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Roadkill Increases As Nights Grow Cooler

Due to increased wild animal movement in the fall, it is not uncommon to see more dead deer and other wildlife along the nearly 34,000 miles of state roads. The Missouri Department of Transportation reminds motorists that there are several options that can be taken when a deer/vehicle collision results in the death of the animal.

According to Missouri law, an individual who has struck and killed a deer with their vehicle may claim the deer carcass if written authorization to possess the deer is granted by a Missouri Department of Conservation agent. The Wildlife Dispensation permit is free, but you need to contact the Missouri Department of Conservation to obtain the permit.

If the deer is completely off the roadway, MoDOT will not pick it up unless it impedes mail delivery or is in a neighborhood, especially at or near a bus stop. If a deer is located on the shoulder, MoDOT will address the deer during normal work hours. MoDOT crews are not called out after hours to remove an item unless it is a road safety hazard. MoDOT does not have specialized crews assigned to remove dead animals from the roadway and does not contract out any roadkill removal.

Missouri has creeped up a notch in state rankings for deer collisions. According to a report from State Farm Insurance, the Show-Me State now ranks 14th in the country for potential animal collisions-up from number 15 last year-with a 1 in 74 chance of hitting an animal while driving.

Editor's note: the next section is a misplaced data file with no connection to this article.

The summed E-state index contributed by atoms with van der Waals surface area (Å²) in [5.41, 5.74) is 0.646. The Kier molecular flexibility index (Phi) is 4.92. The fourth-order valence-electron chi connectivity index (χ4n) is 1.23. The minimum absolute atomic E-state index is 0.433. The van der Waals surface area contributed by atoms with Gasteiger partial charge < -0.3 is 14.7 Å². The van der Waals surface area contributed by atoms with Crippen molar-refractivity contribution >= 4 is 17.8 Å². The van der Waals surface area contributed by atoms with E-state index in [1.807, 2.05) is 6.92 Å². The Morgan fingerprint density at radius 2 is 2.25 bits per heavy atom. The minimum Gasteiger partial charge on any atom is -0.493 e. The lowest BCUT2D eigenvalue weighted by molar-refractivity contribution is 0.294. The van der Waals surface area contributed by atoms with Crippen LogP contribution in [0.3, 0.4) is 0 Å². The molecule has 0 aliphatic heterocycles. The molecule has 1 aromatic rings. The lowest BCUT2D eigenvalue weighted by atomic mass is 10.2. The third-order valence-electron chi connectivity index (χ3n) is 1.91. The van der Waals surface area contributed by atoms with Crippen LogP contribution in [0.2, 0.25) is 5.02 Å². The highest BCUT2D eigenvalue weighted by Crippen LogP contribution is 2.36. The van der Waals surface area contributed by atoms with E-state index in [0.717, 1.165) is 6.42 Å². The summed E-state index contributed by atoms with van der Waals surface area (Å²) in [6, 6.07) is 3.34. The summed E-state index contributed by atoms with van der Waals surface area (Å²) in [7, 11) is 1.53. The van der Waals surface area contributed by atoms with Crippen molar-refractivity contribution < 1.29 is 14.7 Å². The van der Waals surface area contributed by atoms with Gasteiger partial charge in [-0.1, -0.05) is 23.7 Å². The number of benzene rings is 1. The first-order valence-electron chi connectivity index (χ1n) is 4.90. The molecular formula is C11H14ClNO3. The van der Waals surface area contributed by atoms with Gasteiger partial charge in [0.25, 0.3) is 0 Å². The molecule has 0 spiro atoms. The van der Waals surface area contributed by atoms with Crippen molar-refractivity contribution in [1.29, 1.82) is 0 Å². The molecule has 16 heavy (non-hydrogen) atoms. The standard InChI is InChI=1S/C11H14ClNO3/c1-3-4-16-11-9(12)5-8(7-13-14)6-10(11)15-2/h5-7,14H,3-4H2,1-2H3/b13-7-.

“Fall is breeding season and deer are on the move, especially in the dark as days grow shorter” said Natalie Roark, state maintenance director. “Although deer strikes can occur at any time, the majority of these crashes occur in the twilight hours before sunrise and just after sunset in October and November, with the largest number taking place in November.”

According to 2021 statistics from the Missouri State Highway Patrol, drivers in Missouri experienced 3,779 traffic crashes where deer-vehicle strikes occurred. One deer strike occurred every 2 hours and 18 min in the state. In these crashes, there were three fatalities and 420 people were injured.

Drivers should never swerve to avoid animals in the road as it can cause loss of control of their vehicles, resulting in serious injury or death. To avoid hitting a deer, always be cautious and keep your eyes scanning both sides of the roadway.

Do not jeopardize your safety to remove an animal in a high traffic area. Notify MoDOT at 1-888-ASK-MODOT (275-6636). Crews will address any deer/animal/debris on a highway that is a safety hazard, meaning that the carcass is in the driving or passing lane, or partially in either lane or on the shoulder. Crews will drag the carcass to the outer portion of the roadside, outside any active drainage ditch or channel.

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